Why Attendance Policies Are So Important

by Evil HR Lady on October 9, 2020

I have a problem with employees calling in to say they are not coming into work once they’ve reached 40 hours. We have a lot of overtime available, so it’s easy to have worked 40 hours by Thursday. People then call to say they are not coming in on Friday and don’t want to use their paid time off to cover the time, since they’re already getting paid for 40 hours (plus more, because of California overtime laws). It’s really causing problems with scheduling. What can I do?​

To read my answer, click here: Why Attendance Policies Are So Important

You know how companies are responding to COVID-19 in your area, but this is a pandemic that affected the entire world. Well, apparently, there are island nations (like Tonga, Samoa, and the Pitcairn Islands) that have escaped the virus.

But, the rest of the world had to battle this. What is it doing to business? How are HR people around the globe coping?

Well, the honest answer is that COVID-stress has gotten to every HR and employee relations department in the world.

We worry about our employees getting sick, getting everyone paid, updating policies and procedures and battling bureaucrats and recalcitrant employees no matter what language we’re speaking.

To keep reading, click here: A Global Tour: How HR Teams Around the World are Handling the Pandemic

Just yesterday, I received an email nudging me gently to do something I could have sworn I had already done. I hadn’t. So, what made me think I had done it? It turns out that we can mistake an intention for an action. I meant to respond to that email, and therefore, my brain checked it off as a completed task. Thanks, brain, for leading me astray.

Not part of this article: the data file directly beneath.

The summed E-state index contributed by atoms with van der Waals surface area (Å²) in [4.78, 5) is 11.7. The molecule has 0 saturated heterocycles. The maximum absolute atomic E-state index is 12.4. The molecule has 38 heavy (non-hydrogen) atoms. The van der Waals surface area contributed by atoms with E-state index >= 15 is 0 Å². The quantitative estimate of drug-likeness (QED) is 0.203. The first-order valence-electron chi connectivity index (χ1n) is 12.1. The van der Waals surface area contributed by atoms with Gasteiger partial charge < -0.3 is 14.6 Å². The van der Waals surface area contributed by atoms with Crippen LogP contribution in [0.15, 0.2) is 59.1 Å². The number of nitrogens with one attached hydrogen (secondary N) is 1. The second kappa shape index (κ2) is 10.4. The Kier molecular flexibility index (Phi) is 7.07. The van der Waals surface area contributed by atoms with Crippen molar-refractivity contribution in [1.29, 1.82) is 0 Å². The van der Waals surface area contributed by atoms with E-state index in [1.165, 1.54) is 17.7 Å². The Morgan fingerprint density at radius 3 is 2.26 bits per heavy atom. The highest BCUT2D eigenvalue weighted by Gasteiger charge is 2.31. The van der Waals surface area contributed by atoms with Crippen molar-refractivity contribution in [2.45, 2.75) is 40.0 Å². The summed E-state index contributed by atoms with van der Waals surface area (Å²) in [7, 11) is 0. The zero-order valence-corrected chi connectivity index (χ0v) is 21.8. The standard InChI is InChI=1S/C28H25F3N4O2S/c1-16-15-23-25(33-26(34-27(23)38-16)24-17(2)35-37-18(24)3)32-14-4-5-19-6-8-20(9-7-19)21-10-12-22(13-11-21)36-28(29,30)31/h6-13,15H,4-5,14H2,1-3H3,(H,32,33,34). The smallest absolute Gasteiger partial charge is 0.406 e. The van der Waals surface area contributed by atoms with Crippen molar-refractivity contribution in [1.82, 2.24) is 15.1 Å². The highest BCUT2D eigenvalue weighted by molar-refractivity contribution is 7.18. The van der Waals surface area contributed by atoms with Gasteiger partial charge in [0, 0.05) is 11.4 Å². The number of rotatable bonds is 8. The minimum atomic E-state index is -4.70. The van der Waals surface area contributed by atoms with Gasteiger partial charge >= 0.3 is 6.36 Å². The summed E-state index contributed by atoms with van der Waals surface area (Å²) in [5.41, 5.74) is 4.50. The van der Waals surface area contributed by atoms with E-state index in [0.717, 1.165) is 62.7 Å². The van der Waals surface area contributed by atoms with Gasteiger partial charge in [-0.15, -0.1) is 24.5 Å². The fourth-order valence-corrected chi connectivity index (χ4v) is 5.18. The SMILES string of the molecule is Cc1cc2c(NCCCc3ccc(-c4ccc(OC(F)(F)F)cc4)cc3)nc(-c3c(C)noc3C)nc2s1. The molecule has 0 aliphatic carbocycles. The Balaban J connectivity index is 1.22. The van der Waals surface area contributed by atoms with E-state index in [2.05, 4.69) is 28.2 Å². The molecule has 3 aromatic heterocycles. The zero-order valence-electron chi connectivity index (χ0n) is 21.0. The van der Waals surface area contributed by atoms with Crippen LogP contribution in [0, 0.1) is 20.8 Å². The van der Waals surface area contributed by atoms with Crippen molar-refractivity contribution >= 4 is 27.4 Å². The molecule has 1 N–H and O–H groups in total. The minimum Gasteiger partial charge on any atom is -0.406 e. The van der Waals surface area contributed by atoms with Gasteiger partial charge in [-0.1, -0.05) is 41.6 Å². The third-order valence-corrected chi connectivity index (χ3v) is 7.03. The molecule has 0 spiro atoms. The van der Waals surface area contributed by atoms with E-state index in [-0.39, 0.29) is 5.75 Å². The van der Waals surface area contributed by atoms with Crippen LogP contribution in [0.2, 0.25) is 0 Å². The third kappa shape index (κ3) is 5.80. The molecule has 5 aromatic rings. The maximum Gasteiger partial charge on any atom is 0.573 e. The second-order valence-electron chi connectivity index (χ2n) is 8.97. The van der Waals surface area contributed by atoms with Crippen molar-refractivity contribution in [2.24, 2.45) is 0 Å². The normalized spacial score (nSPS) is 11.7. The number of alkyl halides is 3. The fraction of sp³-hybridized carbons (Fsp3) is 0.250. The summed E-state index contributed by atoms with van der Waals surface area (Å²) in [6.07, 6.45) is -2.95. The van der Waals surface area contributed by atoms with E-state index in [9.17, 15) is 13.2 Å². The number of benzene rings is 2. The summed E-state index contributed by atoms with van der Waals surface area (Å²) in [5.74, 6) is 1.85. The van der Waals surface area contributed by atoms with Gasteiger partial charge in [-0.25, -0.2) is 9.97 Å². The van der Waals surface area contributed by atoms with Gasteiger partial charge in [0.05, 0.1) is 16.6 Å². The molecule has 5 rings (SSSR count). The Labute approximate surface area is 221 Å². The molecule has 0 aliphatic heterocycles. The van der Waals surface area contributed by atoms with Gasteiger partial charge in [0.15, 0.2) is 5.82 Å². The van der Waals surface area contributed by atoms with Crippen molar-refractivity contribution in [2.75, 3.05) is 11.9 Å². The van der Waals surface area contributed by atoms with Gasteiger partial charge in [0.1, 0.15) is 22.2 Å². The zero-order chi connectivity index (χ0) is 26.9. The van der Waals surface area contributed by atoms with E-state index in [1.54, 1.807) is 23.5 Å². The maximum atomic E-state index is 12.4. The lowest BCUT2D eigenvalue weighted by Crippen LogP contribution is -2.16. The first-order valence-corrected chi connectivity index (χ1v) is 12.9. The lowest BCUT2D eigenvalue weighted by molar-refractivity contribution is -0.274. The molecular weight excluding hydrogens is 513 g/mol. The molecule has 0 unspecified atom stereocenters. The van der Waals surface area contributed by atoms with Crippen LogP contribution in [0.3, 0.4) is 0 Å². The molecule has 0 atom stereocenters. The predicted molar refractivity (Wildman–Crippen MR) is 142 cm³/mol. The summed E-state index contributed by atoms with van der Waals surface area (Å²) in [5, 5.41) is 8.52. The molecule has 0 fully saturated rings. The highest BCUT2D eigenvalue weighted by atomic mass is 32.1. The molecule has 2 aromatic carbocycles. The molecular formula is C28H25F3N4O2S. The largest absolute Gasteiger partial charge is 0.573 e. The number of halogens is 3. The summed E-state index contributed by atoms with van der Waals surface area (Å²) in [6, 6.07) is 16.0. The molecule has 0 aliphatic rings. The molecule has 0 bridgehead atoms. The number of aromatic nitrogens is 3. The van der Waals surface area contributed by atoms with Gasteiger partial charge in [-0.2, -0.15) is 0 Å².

If you’ve ever done this, you may be relieved to find out that it’s totally normal—and common, according to a new study from Dolores Albarracin and her University of Illinois colleagues. Their research revealed that when we intend to do something, it can trigger our brains to think we actually did it. They found that the effect is even more substantial when intending to do something is very similar to doing it. 

To keep reading, click here: Managers, Cure Your Forgetfulness with a Simple Accountability Trick

Plus, a couple of questions!

Moved to a High Covid Risk Job. What Are My Options?

by Evil HR Lady on October 5, 2020

I’ve been out on FMLA helping my elderly parents. Dad had Covid. I recently returned to work. One day last week and 1 day this week. My employer was moving me to another unit, which I haven’t worked on in years. My permanent spot was a dementia unit. I’ve been at my job for 20 years, so I thought I had seniority. Upon returning to work where they’re are Covid patient, I felt very unsafe since I live with my parents, who continue to need my help. My question is, can I collect unemployment? I’ve resigned effective Oct. 3rd as I felt like my parents will be compromised if I continue going there. Thanks for your help in this matter.

It might be a bit late for you, since you resigned, but most likely you won’t be eligible for unemployment, given a resignation. Your state may have different guidelines for Covid related resignations, however, and the advice is always apply for unemployment and appeal if they deny you.

That said, let’s look at another option: FMLA retaliation.

If the job on the Covid unit isn’t as good as the one on the Dementia unit, or they generally assign jobs based on seniority, so you should get first pick and you’re placed in an undesirable position, that might be what we call FMLA retaliation.

When a company (or manager or HR department) punishes you for taking legally protected time off work, that’s illegal, even if it isn’t termination.

The question is, is this move retaliation? It may be and it may not be. Are they struggling to keep the Covid ward staffed? Is it considered undesirable by everyone? Are all the other people doing your job the newbies while the senior people get a chance to pick their location?

Did you ask if you could be moved back to your old unit?

Sometimes, it’s not retaliation–it’s simply a staffing situation. If you’re a nurse, and are qualified to work in 10 different departments, and you get back from FMLA, they just slot you into the first open spot. Done! No one thinks about it as a punishment and if you’d come back a week earlier it would have been someplace different and if you would come back a week later, it would be a third unit. It’s simply the place that needed a nurse. Your pay and schedule don’t change.

To a lot of people that’s neutral.

To you, of course, it’s not. You’re concerned about exposure and your parents’ health. The question is, did you make that clear? Did you talk with your boss and/or the HR department about your new assignment?